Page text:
When the mcu resets, it wants the pins to be in a safe state. This means "don't drive anything" (as configure it to be an output), and "stabilize the line" (don't leave the line floating). Convention says use a pull up (versus a pull down) and make it strong enough to stabilize the line, but not so strong that it it is difficult to overrule with with a different source. Because of this, industry typically settles on a weak pull-up value of 10kOhms.
If you want to "win", you'll 1) be needing to go the opposite direction (so adding a pull-down) and 2) select a value that will put the outside device in the right state.
One extreme is choosing to short the output directly to ground. That will guarantee that when your mcu starts up the output will be 0 V. That's not very practical because then you can't override the direct short with the mcu because it doesn't have amps of current available.
If you choose a 10kOhm pull down, for example, and your output it is 3.3 V, then the device that you're driving with it in power up will see 3.3÷2=1.65V. Keep in mind that your transistor will require a tiny amount of of current so the voltage at this point might vary a little bit.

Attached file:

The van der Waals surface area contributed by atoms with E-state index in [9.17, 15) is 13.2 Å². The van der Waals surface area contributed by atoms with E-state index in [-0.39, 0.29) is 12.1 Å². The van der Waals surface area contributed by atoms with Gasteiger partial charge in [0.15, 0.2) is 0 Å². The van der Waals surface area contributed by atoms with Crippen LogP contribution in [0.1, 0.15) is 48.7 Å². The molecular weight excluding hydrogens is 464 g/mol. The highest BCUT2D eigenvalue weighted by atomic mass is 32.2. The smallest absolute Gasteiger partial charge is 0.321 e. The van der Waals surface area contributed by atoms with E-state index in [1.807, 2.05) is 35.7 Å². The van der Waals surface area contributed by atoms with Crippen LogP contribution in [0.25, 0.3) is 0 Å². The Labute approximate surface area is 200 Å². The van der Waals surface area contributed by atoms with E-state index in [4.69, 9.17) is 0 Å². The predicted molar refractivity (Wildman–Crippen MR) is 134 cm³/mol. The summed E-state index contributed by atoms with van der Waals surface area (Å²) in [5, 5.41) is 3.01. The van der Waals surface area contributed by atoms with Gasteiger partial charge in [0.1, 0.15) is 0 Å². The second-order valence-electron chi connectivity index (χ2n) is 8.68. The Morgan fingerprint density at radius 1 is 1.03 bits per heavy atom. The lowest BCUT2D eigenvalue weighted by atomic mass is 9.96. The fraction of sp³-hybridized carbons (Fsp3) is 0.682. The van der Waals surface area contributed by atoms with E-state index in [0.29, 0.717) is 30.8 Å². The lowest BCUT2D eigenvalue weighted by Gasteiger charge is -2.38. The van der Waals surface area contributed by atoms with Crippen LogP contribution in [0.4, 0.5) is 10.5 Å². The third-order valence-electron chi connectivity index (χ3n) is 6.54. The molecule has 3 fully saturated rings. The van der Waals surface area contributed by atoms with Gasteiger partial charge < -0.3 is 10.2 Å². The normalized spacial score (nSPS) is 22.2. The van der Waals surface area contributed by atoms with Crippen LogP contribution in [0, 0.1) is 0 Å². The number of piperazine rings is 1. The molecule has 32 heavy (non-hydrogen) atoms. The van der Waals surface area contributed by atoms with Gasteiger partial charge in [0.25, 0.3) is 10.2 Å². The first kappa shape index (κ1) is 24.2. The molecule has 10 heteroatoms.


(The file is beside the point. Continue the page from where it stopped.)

So how much of a pull down do you need? As noted above, 1k is much smaller than 10k, so it will likely win the competition and you'd end up with 3.3(1k/(1k+10k))=0.3V. The drawback is that when the mcu drives 3.3V directly to the node, it will have to drive that pull down too, resulting in 3.3/1k= 3.3mA of essentially wasted current. Of course, if you're MCU is plugged into the wall then this is a little concerned; however, if it's powered by a button cell battery then 3.3mA of current could be is considerable drain on it.
So in search for the optimal value of the pulldown resister that will allow you to win the competition on reset, the most important thing to consider is what you're driving. You'll need to find out what the minimum input voltage is that will allow it to be in the correct state, and then, using the voltage divider equation, figure out what the pulldown resistor's optimal value is (and then make it a pinch smaller to guarantee operation over your environment parameter variables, such as temperature.